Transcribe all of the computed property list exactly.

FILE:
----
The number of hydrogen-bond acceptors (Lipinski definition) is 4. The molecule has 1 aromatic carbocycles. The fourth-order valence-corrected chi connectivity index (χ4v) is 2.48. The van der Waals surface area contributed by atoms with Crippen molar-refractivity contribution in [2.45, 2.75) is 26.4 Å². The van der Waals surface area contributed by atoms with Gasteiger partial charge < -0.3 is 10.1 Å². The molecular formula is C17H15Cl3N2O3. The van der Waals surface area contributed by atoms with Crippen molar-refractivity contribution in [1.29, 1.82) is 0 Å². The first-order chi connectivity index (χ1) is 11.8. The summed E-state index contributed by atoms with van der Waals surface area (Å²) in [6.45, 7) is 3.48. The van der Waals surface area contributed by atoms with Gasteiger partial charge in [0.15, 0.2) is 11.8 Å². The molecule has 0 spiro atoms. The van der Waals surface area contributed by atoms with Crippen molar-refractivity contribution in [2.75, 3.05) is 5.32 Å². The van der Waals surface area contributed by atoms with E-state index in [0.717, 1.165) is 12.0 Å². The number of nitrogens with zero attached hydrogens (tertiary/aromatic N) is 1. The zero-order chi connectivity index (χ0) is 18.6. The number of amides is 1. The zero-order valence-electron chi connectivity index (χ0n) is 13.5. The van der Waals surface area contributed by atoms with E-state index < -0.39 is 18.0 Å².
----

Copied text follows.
The number of hydrogen-bond acceptors (Lipinski definition) is 4. The molecule has 1 aromatic carbocycles. The fourth-order valence-corrected chi connectivity index (χ4v) is 2.48. The van der Waals surface area contributed by atoms with Crippen molar-refractivity contribution in [2.45, 2.75) is 26.4 Å². The van der Waals surface area contributed by atoms with Gasteiger partial charge < -0.3 is 10.1 Å². The molecular formula is C17H15Cl3N2O3. The van der Waals surface area contributed by atoms with Crippen molar-refractivity contribution in [1.29, 1.82) is 0 Å². The first-order chi connectivity index (χ1) is 11.8. The summed E-state index contributed by atoms with van der Waals surface area (Å²) in [6.45, 7) is 3.48. The van der Waals surface area contributed by atoms with Gasteiger partial charge in [0.15, 0.2) is 11.8 Å². The molecule has 0 spiro atoms. The van der Waals surface area contributed by atoms with Crippen molar-refractivity contribution in [2.75, 3.05) is 5.32 Å². The van der Waals surface area contributed by atoms with E-state index in [0.717, 1.165) is 12.0 Å². The number of nitrogens with zero attached hydrogens (tertiary/aromatic N) is 1. The zero-order chi connectivity index (χ0) is 18.6. The number of amides is 1. The zero-order valence-electron chi connectivity index (χ0n) is 13.5. The van der Waals surface area contributed by atoms with E-state index < -0.39 is 18.0 Å².